Generative AI has taken the world by storm in just a matter of months. As companies look to assess whether the technology could transform their operations, will wealth management become a natural home for it?
At the tail end of 2022, Chat GPT seemed to come out of nowhere. It dominated conversations everywhere and millions flocked to the platform to try it out. Users were leveraging the AI-powered chatbot to craft well written text, create code or even do a child’s homework. While the dust has settled and the technology is not dominating all headlines, there is a huge user base. The platform launched its public testing on November 30, 2022, and by the end of the first month it had 57 million users. Current estimates put the technology as having 13 million daily users.
Chat GPT might have established itself as the household name of generative AI tools, but there are many others in the market, or soon to launch. According to data from Acumen Research and Consulting the generative AI market size will grow at a CAGR of 34.3% between 2022 and 2030, going from $7.9bn to $110.9bn.
Wealth management is an industry powered by data. So technology like generative AI that can analyse various data sources and relay information in easy to digest forms, could become very valuable to wealth managers.
Graeme Condie – head of strategy & operations at investing-as-a-service platform Velexa – thinks the technology will transform how traders and investors process news, streamline information and organise unstructured data. This could improve risk management, insight generation and enhance decision making.
Condie noted that while this AI technology is still vulnerable to risk and error, as well as bias, there are ways to address these problems, “in a way that has not been possible with humans before.” This could lead to the creation of an objective trader or advisor.
“Ultimately this could also help democratise wealth management. It will no longer be about an individual’s education or financial literacy; automated advisors and recommendations algorithms can help drive decision making instead, opening up investing to a wider audience.”
Use cases for the technology
An area generative AI could transform in wealth management are chatbots and robo-advisors.
Just a few years ago the robo-advisor was a core trend in wealth management. These services provide retail investors with a personalised digital advisor that helps them with their investing. While the market is still going strong, hype around the space has dwindled. However, generative AI could give the space a new wind.
With the technology capable of analysing information and providing clear information, it could give customers a better digital communication system. If they have a question about their financial situation or a question about the market, the generative AI-powered chatbot could give them a clear answer, with the option for follow-up questions.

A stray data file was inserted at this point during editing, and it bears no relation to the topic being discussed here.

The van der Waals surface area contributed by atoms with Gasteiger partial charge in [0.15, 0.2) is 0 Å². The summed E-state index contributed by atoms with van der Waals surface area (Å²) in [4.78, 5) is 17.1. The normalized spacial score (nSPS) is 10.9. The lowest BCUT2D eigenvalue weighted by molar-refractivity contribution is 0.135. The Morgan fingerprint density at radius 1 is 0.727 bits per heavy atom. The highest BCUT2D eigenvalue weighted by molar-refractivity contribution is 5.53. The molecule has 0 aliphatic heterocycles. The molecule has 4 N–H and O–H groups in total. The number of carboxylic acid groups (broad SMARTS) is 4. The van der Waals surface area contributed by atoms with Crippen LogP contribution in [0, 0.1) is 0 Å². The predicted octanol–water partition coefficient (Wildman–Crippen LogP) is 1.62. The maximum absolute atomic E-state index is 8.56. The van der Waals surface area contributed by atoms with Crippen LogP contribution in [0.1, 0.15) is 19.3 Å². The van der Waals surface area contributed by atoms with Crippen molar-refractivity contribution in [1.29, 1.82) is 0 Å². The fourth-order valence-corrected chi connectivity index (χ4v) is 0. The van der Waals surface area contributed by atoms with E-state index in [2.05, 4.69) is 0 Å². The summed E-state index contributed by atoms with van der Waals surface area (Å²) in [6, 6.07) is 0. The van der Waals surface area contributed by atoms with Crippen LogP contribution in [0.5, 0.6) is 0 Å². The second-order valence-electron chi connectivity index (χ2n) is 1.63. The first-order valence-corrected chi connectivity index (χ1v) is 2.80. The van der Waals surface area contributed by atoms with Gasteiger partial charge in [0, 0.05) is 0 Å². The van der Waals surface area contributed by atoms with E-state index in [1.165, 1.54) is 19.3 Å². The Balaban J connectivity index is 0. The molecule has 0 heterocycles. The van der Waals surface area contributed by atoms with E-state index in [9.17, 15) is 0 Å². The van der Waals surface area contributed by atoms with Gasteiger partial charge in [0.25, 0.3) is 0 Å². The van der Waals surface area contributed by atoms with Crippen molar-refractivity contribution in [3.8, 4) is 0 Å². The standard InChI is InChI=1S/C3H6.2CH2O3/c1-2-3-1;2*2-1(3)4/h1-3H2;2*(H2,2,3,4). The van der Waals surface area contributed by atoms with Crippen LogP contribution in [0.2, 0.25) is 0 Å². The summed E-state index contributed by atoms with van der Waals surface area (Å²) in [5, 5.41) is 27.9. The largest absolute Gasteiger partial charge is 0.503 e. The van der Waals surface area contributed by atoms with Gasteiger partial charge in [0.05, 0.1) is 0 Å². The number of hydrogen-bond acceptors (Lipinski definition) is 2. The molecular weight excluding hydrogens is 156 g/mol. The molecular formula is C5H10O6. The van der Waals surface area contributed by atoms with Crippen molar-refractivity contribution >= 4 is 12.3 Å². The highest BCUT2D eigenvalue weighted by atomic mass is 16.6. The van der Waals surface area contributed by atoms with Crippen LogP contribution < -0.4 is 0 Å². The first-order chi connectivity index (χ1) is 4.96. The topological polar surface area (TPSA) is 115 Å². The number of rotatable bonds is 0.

Fredrik Davéus – founder and CEO at Swedish financial analytics API developer Kidbrooke – said, “I think for highly structured situations this can provide a next level experience from today’s rather poor chatbot experiences.”
Chand Jethwa – WealthTech specialist at international payment solutions and infrastructure developer Currencycloud – sees generative AI having the ability to create significant cost savings and bolster efficiencies in several areas of wealth management. In that context, firms should use the technology as a tool to enhance their existing capabilities.
An example of this would be with chatbots and robo-advisors. Generative AI could help these tools adopt a more authentic understanding of human interaction, leading to more tailored engagements with customers.
Jethwa said, “For me, it has the capability to transform the industry by delivering greater personalised, data-driven insights, which results in a more efficient practice but I want to reiterate that financial advisors will still play an important role in building relationships with clients, providing them with the support and guidance they need to achieve their goals.
“However, making this happen won’t be a simple process. Firms must be fully on board with the AI-centric, societal changes and invest in the necessary technology and infrastructure necessary to maintain an evolving AI landscape.”
Condie also offered various potential use cases of the technology, including direct portfolio management, compliance management and customer interfaces. “Firstly, machine learning enables much better pattern recognition, which means over periods of time, it can make much better investment decisions. Secondly, identification, comparison, and collation of information can be much faster with AI than manually reviewing documents. Thirdly, chatbots are becoming more efficient and competent in answering client needs.”
A loss of jobs?